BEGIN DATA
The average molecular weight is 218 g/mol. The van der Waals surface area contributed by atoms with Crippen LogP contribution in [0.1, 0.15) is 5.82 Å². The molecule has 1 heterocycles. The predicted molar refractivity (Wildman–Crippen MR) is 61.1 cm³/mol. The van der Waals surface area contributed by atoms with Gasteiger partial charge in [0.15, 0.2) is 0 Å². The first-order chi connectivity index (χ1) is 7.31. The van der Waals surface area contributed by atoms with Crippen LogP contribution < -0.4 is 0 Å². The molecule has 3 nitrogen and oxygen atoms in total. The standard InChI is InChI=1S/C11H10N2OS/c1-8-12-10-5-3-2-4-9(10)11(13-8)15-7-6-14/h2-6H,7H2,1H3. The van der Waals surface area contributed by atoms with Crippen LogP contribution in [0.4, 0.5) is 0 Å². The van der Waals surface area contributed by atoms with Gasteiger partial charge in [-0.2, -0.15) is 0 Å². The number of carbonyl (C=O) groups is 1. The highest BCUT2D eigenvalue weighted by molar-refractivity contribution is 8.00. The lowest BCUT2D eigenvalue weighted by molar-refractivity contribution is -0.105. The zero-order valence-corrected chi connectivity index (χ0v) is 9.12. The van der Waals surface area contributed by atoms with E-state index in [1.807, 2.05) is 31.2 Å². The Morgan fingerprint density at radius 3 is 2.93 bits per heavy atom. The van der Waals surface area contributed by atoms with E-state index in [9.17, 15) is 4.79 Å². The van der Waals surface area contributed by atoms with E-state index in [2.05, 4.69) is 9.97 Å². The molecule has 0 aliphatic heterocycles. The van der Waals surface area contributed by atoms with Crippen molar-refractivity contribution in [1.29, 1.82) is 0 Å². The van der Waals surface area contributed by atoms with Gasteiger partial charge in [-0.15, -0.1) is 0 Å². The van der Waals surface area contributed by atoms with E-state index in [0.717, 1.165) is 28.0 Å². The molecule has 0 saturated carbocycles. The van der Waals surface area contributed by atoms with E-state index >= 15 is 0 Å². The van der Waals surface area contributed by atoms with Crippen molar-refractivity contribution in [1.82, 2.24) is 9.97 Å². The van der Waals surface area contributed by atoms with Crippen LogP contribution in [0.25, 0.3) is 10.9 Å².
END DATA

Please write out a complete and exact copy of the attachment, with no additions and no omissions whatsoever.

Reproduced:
The average molecular weight is 218 g/mol. The van der Waals surface area contributed by atoms with Crippen LogP contribution in [0.1, 0.15) is 5.82 Å². The molecule has 1 heterocycles. The predicted molar refractivity (Wildman–Crippen MR) is 61.1 cm³/mol. The van der Waals surface area contributed by atoms with Gasteiger partial charge in [0.15, 0.2) is 0 Å². The first-order chi connectivity index (χ1) is 7.31. The van der Waals surface area contributed by atoms with Crippen LogP contribution < -0.4 is 0 Å². The molecule has 3 nitrogen and oxygen atoms in total. The standard InChI is InChI=1S/C11H10N2OS/c1-8-12-10-5-3-2-4-9(10)11(13-8)15-7-6-14/h2-6H,7H2,1H3. The van der Waals surface area contributed by atoms with Crippen LogP contribution in [0.4, 0.5) is 0 Å². The van der Waals surface area contributed by atoms with Gasteiger partial charge in [-0.2, -0.15) is 0 Å². The number of carbonyl (C=O) groups is 1. The highest BCUT2D eigenvalue weighted by molar-refractivity contribution is 8.00. The lowest BCUT2D eigenvalue weighted by molar-refractivity contribution is -0.105. The zero-order valence-corrected chi connectivity index (χ0v) is 9.12. The van der Waals surface area contributed by atoms with E-state index in [1.807, 2.05) is 31.2 Å². The Morgan fingerprint density at radius 3 is 2.93 bits per heavy atom. The van der Waals surface area contributed by atoms with E-state index in [9.17, 15) is 4.79 Å². The van der Waals surface area contributed by atoms with E-state index in [2.05, 4.69) is 9.97 Å². The molecule has 0 aliphatic heterocycles. The van der Waals surface area contributed by atoms with Crippen molar-refractivity contribution in [1.29, 1.82) is 0 Å². The van der Waals surface area contributed by atoms with Gasteiger partial charge in [-0.15, -0.1) is 0 Å². The van der Waals surface area contributed by atoms with E-state index in [0.717, 1.165) is 28.0 Å². The molecule has 0 saturated carbocycles. The van der Waals surface area contributed by atoms with E-state index >= 15 is 0 Å². The van der Waals surface area contributed by atoms with Crippen molar-refractivity contribution in [1.82, 2.24) is 9.97 Å². The van der Waals surface area contributed by atoms with Crippen LogP contribution in [0.25, 0.3) is 10.9 Å².